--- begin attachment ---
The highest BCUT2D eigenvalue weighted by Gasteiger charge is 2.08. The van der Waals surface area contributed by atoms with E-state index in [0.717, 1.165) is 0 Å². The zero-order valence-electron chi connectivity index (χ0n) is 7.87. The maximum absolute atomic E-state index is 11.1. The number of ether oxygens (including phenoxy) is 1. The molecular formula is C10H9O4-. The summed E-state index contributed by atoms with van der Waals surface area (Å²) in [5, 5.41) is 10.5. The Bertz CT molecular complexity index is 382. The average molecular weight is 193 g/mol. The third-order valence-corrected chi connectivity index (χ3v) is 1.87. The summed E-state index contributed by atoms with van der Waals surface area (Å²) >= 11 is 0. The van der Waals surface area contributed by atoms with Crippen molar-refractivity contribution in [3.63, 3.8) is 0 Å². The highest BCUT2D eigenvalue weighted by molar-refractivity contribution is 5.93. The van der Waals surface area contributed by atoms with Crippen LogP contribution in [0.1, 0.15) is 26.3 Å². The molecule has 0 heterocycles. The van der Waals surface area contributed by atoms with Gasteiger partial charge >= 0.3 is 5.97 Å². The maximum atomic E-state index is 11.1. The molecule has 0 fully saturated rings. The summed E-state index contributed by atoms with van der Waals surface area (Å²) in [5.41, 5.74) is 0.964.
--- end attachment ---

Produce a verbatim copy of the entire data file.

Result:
The highest BCUT2D eigenvalue weighted by Gasteiger charge is 2.08. The van der Waals surface area contributed by atoms with E-state index in [0.717, 1.165) is 0 Å². The zero-order valence-electron chi connectivity index (χ0n) is 7.87. The maximum absolute atomic E-state index is 11.1. The number of ether oxygens (including phenoxy) is 1. The molecular formula is C10H9O4-. The summed E-state index contributed by atoms with van der Waals surface area (Å²) in [5, 5.41) is 10.5. The Bertz CT molecular complexity index is 382. The average molecular weight is 193 g/mol. The third-order valence-corrected chi connectivity index (χ3v) is 1.87. The summed E-state index contributed by atoms with van der Waals surface area (Å²) >= 11 is 0. The van der Waals surface area contributed by atoms with Crippen molar-refractivity contribution in [3.63, 3.8) is 0 Å². The highest BCUT2D eigenvalue weighted by molar-refractivity contribution is 5.93. The van der Waals surface area contributed by atoms with Crippen LogP contribution in [0.1, 0.15) is 26.3 Å². The molecule has 0 heterocycles. The van der Waals surface area contributed by atoms with Gasteiger partial charge >= 0.3 is 5.97 Å². The maximum atomic E-state index is 11.1. The molecule has 0 fully saturated rings. The summed E-state index contributed by atoms with van der Waals surface area (Å²) in [5.41, 5.74) is 0.964.